Oxford Long-Term Ecology Lab

Long-Term Ecology, Biodiversity Conservation, and Environmental Stewardship Technologies

Wood anatomy slide created from thin section of Salix lanata from the Yamal Peninsula, Russia (Source: Andrew Martin)


Description

The overarching research aim of this thesis is to assess whether recently observed shrub productivity trends in Arctic ecosystems may have been influenced by long-term nitrogen dynamics.

Ground-based observations indicate that an increase in woody deciduous shrub biomass – ‘shrubification’ – has occurred in the Arctic tundra over recent decades, through three processes: (1) increasing shrub height, (2) patch infilling, and (3) northward expansion. In addition, remotely-sensed ‘greenness’ – a proxy of vegetation productivity (NDVI) – suggests recent Pan-Arctic increases in productivity. However, since the 1980s ‘greenness’ has become progressively decoupled from rising air temperatures. Also, evidence syntheses suggest that shrub sensitivity to climate is spatially heterogeneous. These findings suggest that other environmental controls may be important in controlling shrubification processes.

Nitrogen is highly-limiting in Arctic environments. A key hypothesis to test is whether nitrogen (N) has progressively limited shrub productivity over recent decades. McLauchlan et al (2007) demonstrated the potential to use stable N isotopes from tree rings as an indicator of point-based N availability. This project adopts similar methods to create novel, high-resolution time series of N availability in tundra soils (at the individual-scale) from arctic shrubs, which have rings suitable for the use of dendrochronological techniques. Ring width and N data is used to assess the role of N in Arctic shrub productivity. The study area is the Yamal Peninsula, Russia, a region that contains each of the Arctic bioclimatic zones.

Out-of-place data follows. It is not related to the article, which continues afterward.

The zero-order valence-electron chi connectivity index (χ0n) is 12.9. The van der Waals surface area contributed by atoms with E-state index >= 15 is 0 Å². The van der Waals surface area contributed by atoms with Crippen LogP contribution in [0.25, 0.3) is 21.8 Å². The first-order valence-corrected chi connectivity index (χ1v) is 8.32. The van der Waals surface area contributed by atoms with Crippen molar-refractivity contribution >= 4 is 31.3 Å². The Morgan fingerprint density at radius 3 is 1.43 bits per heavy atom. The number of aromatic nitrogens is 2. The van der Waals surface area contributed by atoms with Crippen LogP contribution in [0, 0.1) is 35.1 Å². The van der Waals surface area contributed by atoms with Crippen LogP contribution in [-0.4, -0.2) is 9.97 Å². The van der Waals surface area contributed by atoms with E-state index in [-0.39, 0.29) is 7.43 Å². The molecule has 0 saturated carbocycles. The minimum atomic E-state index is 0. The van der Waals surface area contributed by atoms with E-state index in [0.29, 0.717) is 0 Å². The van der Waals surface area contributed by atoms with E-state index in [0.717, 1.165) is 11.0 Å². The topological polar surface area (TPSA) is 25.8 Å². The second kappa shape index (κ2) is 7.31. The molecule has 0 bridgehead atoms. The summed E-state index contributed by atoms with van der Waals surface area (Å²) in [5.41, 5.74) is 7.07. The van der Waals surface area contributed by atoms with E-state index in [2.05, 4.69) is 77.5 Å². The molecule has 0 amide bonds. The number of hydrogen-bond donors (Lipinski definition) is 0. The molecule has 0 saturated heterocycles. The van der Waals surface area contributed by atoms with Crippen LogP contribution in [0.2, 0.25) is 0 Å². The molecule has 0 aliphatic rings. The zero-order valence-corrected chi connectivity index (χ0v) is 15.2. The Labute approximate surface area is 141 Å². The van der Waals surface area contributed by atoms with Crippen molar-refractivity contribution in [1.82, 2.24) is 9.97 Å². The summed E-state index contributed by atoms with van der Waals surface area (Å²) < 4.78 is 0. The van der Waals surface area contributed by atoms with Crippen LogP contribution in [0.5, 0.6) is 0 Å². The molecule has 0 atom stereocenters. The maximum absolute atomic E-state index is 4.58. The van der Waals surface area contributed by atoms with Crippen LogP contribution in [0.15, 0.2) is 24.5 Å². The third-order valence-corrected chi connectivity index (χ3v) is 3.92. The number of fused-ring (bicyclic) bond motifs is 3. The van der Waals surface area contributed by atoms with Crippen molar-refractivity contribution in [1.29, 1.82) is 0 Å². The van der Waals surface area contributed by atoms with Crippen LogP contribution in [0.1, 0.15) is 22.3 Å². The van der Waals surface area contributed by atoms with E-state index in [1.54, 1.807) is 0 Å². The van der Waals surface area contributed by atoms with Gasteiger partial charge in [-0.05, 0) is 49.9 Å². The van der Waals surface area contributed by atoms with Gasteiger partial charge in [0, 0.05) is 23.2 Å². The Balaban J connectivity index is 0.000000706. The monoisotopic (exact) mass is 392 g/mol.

Publications

Martin A.C., Jeffers E.S., Petrokofsky, G., Myers-Smith, I, and Macias-Fauria, M. (2017), Shrub growth and expansion in the Arctic tundra: an assessment of controlling factors using an evidence-based approach. Environmental Research Letters. Accepted Author Manuscript. doi: 10.1088/1748-9326/aa7989

H. Epstein, U. Bhatt, M. Raynolds, D. Walker, B. C. Forbes, T. Horstkotte, M. Macias-Fauria, A. Martin, G. Phoenix, J. Bjerke, H. Tømmervik, P. Fauchald, H. Vickers, R. Myneni, C. Dickerson, 2017: Tundra Greenness [in Arctic Report Card 2017], http://www.arctic.noaa.gov/Report-Card.

Project Details

People


Funders

Natural Environment Research Council (NERC) via Oxford NERC DTP


Country

Russia


Additional Researchers

None